There’s an article in the New York Times about adjustable rate mortgages and their impact on the US housing market:
House prices will need years to work off their irrational values, more people are going to lose their homes and Wall Street can probably look forward to some more nasty surprises.
In fact, the mortgage meltdown has arrived at something of a turning point. So far, most of the loans gone bad were among the worst of the worst. Some were based on outright fraud, either by the lender or the borrower. In many cases, buyers were never going to be able to make their monthly payments and were instead banking on a rapid appreciation in home values.
But the pool of people falling behind on their house payments is starting to widen beyond this initial group, and adjustable-rate mortgages are the main reason. Starting in the spring of 2005, these mortgages began to get a lot more popular, largely because regular mortgages no longer allowed many buyers to afford the house they wanted.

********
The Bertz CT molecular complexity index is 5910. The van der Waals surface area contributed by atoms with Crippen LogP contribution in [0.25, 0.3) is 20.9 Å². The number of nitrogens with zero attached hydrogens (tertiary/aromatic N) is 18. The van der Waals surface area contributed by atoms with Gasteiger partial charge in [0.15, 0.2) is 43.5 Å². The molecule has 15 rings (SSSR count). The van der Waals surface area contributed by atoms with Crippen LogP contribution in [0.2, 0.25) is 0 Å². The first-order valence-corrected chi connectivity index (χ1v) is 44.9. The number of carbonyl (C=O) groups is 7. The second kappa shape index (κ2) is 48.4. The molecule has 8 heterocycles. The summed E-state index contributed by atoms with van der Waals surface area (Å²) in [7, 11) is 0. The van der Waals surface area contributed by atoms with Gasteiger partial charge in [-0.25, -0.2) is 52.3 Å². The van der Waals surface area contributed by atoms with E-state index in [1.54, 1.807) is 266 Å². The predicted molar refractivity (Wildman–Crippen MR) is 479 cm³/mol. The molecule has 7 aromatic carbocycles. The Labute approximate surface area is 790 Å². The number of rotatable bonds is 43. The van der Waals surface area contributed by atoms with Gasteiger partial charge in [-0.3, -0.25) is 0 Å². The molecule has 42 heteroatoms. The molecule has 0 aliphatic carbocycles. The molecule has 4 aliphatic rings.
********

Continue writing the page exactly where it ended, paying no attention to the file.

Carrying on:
The drop in the US market so far has happened before the bulk of adjustable rate mortgages jump up to their new rate. According to credit suisse the peak mortgage reset will happen in October when more than $50 billion worth of ARMS will switch over to their new rate for the first time.